Clothier Haggar Accuses Former Supplier of Counterfeiting.

DALLAS, April 30, 2009 -- Dallas-based Haggar Clothing Co. filed a federal lawsuit today against one of its former suppliers and accusing them of selling unauthorized, sub-standard clothing with Hagar trademarks.

In 2007, Haggar contracted with Indian company Sai Lakshmi Industries Pvt. Ltd. (Sai Lakshmi) to produce several types of casual pants bearing Haggar's trademarks, which include HAGGAR and a stylized Q identifying the product as covered by Haggar's quality guarantee. Both HAGGAR and the stylized Q are federally registered trademarks.

On or about April 28, 2008, Haggar rejected a number of Sai Lakshmi's products due to quality defects and failures to make timely deliveries. At about the same time, Sai Lakshmi allegedly accepted an order from a Delware-based company called S.J. Clothing LLC for approximately 50,000 pairs of pants bearing the Haggar marks.

The purchase orders between Haggar and Sai Lakshmi prohibit the use of Haggar's trademarks and labels on merchandise unless manufactured for and shipped to, or on account of, Haggar. The purchase orders also required Sai Lakshmi to remove Haggar trademarks and labels from rejected merchandise at Sai Lakshmi's expense.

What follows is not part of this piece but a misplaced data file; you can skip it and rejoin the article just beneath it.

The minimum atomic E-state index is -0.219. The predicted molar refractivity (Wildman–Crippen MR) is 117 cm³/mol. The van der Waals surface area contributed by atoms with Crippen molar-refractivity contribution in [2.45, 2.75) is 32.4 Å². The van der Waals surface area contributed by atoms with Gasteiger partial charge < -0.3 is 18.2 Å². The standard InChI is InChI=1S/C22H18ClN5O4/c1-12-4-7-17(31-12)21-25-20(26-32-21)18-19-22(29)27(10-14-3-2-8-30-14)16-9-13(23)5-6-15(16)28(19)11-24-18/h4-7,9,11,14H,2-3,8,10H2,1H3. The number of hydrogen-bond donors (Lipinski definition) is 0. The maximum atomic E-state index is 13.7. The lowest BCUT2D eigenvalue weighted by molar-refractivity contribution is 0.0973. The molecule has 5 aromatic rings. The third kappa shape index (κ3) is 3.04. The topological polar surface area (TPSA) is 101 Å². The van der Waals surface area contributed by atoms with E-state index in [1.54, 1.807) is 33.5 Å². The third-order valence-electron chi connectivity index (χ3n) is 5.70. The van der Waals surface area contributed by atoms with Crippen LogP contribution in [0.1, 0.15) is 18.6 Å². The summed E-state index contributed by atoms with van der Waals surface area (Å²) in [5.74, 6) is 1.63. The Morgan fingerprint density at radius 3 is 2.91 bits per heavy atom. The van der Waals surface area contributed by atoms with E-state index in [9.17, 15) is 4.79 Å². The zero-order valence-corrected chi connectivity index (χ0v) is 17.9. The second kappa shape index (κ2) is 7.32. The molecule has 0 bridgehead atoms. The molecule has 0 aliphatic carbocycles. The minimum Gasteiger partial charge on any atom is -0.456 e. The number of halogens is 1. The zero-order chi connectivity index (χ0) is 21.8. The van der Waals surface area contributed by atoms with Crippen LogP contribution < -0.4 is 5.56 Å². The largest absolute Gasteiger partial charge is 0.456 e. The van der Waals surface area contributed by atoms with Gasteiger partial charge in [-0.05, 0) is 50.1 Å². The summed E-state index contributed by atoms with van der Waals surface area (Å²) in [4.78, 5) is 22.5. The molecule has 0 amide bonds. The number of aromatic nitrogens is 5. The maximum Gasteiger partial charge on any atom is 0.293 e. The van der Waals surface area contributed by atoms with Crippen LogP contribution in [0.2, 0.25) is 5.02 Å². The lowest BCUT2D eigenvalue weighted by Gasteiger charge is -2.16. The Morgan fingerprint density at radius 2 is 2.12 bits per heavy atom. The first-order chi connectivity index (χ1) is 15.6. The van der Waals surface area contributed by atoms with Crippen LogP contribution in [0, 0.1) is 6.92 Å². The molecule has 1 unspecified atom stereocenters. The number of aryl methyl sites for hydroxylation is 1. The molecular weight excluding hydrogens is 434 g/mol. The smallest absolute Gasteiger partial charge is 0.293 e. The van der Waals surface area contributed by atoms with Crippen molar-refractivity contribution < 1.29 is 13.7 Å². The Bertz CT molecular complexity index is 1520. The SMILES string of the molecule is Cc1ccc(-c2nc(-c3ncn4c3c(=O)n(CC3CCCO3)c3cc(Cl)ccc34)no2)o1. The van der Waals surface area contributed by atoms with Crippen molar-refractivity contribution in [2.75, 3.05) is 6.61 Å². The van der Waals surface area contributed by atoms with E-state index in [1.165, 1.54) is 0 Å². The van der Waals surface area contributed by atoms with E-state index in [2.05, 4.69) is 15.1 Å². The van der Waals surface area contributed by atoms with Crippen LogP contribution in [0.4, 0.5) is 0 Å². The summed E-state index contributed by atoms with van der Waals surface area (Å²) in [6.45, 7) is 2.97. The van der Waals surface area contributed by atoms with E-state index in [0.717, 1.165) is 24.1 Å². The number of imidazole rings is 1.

The complaint contains counts for trademark infringement, federal counterfeiting, trademark dilution, and unfair competition. S.J. Clothing LLC is not named as a co-defendant, but the Executive Director of Sai Lakshmi is.

If Haggar is successful, they could recover defendants' profits and any damages sustained by the plaintiff because their trademarks are federally registered. In assessing damages the court may enter judgment for any sum above the amount found as actual damages, up to three times. When a court finds a defendant intentionally counterfeited a registered trademark, the court must, unless the court finds extenuating circumstances, enter judgment for three times such profits or damages, whichever is greater, together with a reasonable attorney’s fee unless the Plaintiff elects for statutory damages up to $1,000,000 per counterfeit mark per type of goods or services sold, offered for sale, or distributed.

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